Objectives: Our aim is to analyze the association between polycyclic aromatic hydrocarbon (PAH) exposure and the temporal change of urinary 1-hydroxypyrene (1-OHP).
Methods: Two personal air samples, eight spot urine samples, and questionnaires were used to collect PAH exposure, urinary 1-OHP, demographic data, and environmental pollutants.
Results: Topside-oven workers had significantly higher levels of PAH exposure and 1-OHP than side-oven workers. Urinary 1-OHP was a biomarker for PAH exposure. In topside-oven workers, the trend of 1-OHP increased sharply and reached the top in the sixth day after work and declined dramatically on days off. In side-oven workers, such a trend was not found, and those who smoked showed a slight increase in urinary 1-OHP levels on days off.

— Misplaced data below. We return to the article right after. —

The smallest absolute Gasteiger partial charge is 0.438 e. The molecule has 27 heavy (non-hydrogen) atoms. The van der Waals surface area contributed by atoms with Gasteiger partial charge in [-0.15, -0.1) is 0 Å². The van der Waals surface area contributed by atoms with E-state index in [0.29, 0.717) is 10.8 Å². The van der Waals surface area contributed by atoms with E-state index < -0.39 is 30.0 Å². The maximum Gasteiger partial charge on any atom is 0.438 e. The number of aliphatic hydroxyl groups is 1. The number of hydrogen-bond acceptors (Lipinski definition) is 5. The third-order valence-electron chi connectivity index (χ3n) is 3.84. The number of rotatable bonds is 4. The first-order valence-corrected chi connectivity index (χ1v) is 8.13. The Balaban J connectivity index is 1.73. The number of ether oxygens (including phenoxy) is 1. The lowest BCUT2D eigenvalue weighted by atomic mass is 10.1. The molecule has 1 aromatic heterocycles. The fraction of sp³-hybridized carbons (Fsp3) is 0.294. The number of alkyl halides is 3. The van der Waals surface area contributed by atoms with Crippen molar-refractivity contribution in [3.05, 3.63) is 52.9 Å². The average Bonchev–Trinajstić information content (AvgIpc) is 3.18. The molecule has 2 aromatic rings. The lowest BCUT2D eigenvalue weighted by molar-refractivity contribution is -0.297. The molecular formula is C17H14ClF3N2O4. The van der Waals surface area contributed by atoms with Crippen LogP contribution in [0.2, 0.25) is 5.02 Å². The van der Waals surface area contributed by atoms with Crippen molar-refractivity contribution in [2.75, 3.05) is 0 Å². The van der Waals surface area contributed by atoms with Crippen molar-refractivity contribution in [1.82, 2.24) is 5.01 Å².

Conclusions: We suggest that the pattern of temporal change of urinary 1-OHP levels is different between topside-oven and side-oven workers.